I have been working hard on our windlass. After removing all of the top end components which we outlined in Removing the Windlass I went to work on the bottom end which is the gearbox and motor. I could not find any information that referenced our model windlass online so I set about carefully disassembling based on intuitive mechanical thinking. (I have since found information on other models which are the same gearbox and motor set up) Basically I was guessing with a basic knowledge of how a motor turns a gearbox.
First I was able to remove the motor housing and brushes by loosening two long bolts that run from the cap end down to the gearbox at the motor base.
After that small victory I felt good about removing the gearbox base which pushes up against the underside of the deck. That was relatively easy as well – just a few more bolts. Then came the gearbox case cover. I knew this would be a challenge so I didnt even attempt to turn the screws at first. I soaked them in PB Blaster and left it overnight. The next day I was able to get 2 of the 5 screws out. Another night soaking in PB Blaster did not show any significant improvement so I brought out the big guns: the manual impact driver and 3lb hammer. Have I mentioned how much I love the manual impact driver? Its amazing and worth its weight in gold. You know those screws came out!
The gearbox was filled with what looks to be marine lithium grease, dirt, and water. Gross.
Everything looked good though so I was excited. I found that this is a very simple worm gear direct drive and the gears looked like they had good life left in the teeth, a big sigh of relief.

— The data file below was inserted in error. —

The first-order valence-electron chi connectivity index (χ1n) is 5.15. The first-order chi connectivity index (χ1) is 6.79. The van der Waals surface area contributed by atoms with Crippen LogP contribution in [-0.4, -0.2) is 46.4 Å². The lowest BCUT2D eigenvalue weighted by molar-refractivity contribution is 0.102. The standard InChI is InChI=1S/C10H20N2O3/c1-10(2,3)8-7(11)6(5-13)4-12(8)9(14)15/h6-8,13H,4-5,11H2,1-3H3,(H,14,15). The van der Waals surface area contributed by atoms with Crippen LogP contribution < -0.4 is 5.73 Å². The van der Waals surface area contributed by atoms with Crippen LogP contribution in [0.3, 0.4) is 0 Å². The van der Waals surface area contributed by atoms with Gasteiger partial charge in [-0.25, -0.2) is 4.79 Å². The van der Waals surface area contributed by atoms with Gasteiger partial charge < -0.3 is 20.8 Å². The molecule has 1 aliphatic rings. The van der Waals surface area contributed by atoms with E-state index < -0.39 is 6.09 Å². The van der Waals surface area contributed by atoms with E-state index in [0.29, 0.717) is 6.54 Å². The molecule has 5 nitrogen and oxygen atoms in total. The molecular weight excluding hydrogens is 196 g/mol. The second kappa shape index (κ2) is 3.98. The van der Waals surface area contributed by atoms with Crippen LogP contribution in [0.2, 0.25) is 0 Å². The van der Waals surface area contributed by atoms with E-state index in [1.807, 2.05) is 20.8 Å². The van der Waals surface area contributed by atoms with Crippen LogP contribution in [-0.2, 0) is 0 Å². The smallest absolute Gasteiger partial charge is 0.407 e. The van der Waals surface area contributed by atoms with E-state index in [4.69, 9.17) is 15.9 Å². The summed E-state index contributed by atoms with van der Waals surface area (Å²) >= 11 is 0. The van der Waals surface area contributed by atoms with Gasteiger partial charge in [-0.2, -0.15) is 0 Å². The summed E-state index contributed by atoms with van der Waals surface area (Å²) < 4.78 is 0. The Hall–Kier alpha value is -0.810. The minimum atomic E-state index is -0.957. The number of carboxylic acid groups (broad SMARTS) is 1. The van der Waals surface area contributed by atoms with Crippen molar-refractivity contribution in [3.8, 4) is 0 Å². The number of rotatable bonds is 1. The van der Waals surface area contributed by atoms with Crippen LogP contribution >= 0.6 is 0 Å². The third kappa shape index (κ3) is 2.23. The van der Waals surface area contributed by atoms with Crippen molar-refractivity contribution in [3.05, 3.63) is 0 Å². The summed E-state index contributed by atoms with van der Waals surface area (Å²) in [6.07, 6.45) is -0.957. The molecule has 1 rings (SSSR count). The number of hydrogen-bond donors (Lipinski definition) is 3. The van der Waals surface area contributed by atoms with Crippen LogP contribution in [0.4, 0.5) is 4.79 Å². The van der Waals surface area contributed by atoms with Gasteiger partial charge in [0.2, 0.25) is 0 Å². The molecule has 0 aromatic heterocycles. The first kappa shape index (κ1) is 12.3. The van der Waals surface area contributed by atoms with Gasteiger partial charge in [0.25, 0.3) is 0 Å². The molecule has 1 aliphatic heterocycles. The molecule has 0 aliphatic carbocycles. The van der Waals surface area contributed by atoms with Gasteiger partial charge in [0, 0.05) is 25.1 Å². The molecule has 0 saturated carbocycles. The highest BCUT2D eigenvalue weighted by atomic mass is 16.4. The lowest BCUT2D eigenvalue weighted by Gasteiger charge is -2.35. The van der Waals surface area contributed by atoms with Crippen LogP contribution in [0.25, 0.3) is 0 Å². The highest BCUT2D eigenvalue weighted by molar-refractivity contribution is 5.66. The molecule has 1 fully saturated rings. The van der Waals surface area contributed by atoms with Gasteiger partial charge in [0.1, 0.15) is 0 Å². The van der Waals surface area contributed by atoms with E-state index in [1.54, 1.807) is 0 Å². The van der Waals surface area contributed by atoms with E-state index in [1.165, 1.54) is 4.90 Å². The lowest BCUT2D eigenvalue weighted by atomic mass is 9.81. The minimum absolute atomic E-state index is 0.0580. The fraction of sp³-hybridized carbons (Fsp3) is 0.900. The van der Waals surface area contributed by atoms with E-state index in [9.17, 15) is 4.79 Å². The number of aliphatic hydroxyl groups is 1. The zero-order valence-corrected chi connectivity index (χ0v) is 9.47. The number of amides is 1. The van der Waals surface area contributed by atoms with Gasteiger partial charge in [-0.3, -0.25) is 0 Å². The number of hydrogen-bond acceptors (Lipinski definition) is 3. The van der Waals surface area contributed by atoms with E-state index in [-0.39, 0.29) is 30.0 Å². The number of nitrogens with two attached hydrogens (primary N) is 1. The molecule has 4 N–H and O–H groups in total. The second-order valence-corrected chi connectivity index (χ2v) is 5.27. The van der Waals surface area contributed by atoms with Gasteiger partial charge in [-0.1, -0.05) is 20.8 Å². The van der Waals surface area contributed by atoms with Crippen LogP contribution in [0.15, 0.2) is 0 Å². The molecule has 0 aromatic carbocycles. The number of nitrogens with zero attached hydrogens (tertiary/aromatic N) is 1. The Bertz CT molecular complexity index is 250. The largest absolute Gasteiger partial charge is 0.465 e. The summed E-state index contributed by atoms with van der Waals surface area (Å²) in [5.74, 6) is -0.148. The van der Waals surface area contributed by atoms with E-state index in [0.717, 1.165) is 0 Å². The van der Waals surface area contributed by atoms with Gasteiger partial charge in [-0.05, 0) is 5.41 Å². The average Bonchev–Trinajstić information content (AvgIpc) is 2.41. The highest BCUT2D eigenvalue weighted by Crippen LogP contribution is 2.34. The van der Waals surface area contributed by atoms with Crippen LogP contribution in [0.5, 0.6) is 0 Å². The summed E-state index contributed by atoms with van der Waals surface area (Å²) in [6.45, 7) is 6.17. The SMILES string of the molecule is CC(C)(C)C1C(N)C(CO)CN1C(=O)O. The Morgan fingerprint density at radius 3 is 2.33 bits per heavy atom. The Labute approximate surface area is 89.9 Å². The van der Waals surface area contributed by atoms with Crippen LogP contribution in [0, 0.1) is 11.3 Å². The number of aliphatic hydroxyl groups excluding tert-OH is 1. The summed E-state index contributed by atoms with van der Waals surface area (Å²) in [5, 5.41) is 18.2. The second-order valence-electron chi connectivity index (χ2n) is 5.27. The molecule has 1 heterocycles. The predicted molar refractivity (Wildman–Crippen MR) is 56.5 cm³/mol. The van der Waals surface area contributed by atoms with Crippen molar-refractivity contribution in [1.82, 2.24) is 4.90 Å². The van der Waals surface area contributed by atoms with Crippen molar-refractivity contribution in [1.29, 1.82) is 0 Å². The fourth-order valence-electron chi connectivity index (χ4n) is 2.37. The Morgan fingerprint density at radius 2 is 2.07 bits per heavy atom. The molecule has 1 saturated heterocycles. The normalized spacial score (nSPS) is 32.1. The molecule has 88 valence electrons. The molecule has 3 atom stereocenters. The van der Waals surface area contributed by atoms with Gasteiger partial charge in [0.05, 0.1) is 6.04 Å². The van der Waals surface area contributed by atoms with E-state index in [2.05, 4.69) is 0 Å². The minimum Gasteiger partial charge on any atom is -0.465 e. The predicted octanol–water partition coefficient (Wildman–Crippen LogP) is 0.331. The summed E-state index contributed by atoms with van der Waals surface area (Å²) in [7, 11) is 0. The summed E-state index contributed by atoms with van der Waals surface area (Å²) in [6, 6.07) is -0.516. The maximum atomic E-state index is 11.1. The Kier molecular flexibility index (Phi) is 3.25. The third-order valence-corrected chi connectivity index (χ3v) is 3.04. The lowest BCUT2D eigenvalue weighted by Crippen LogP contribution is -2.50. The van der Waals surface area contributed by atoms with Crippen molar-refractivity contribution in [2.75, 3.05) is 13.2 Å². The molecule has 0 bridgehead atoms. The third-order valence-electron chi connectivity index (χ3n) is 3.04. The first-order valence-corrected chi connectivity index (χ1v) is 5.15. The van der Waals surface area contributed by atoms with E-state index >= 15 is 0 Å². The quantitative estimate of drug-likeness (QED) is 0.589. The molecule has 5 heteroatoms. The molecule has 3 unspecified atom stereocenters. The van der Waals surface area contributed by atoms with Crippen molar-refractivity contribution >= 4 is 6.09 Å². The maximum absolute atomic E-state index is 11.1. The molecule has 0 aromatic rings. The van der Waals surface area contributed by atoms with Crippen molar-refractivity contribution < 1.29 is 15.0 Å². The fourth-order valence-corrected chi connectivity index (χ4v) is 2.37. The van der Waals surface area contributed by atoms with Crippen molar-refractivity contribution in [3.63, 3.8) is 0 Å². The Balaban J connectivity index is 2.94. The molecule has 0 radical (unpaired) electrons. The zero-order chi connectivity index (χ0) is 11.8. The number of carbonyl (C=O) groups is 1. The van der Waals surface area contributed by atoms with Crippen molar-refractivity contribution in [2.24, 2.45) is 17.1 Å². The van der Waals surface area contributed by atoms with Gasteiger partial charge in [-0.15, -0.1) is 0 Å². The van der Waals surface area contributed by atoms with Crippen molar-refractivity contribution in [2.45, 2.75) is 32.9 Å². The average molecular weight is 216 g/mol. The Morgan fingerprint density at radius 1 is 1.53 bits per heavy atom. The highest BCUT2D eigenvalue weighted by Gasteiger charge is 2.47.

I needed to get all this grease out so I went about trying to clean the insides as best as I could:
Once I got everything clean enough to where I could see all of the components I wanted to test our motor to see if it would work now that everything had a chance to dry out. I cleaned up the motor housing and brushes and then put them back on over the motor coil and secured everything in place. I took my little 12V battery that usually runs our solar powered bilge pump and some short wires and set it all up:
No matter how often I rebuild things (which I do a lot in my work life) I always get a little nervous when it comes time to connect the power. I think I always hold my breath and close my eyes when I flip the switch, or in this case connect the wires. But it worked! yay!! These are old school case grounded motors so that’s why you see the negative wire leading to inside the gearbox. I just wrapped it around a bolt. The two leads coming off the motor are both positive and are used to control the direction of the motor. Yet another reason I continue to grow fond of this old windlass – it goes up AND down! I guess all of them do now-a-days but this thing is almost 40 years old and they all didn’t back then 🙂
At this point I compiled a list of spare parts that I will need to effect a proper rebuild. Some of the seals were in bad shape, a coupler, new bolts, proper gearbox oil, and a new motor for a spare were some of the biggies. Luckily JamesNilsson.com still supports their old windlasses!!! Another HUGE sigh of relief. It took a bit of research on my part becuase they do not specify my windlass on their website or on their spare parts list but I got in contact with Debbie Nilsson through the website and she whipped up a list of parts for me and had them all ready to ship out straight from New Zealand to my front door!! She was super helpful and I placed the order for all the parts except for the motor. (We will need to save up a bit for this one)
The parts are on their way accross the globe and as I wait for them I am going to clean the gearbox up some more and strip the paint off the gearbox and motor. Everything will be in like new condition when the new parts arrive and I will rebuild the whole thing. In the end we are going to have a like new windlass that would cost over $3,000 USD new for less than $100 in parts (not including the spare motor that we will eventually order). Pretty fantastic if you ask me!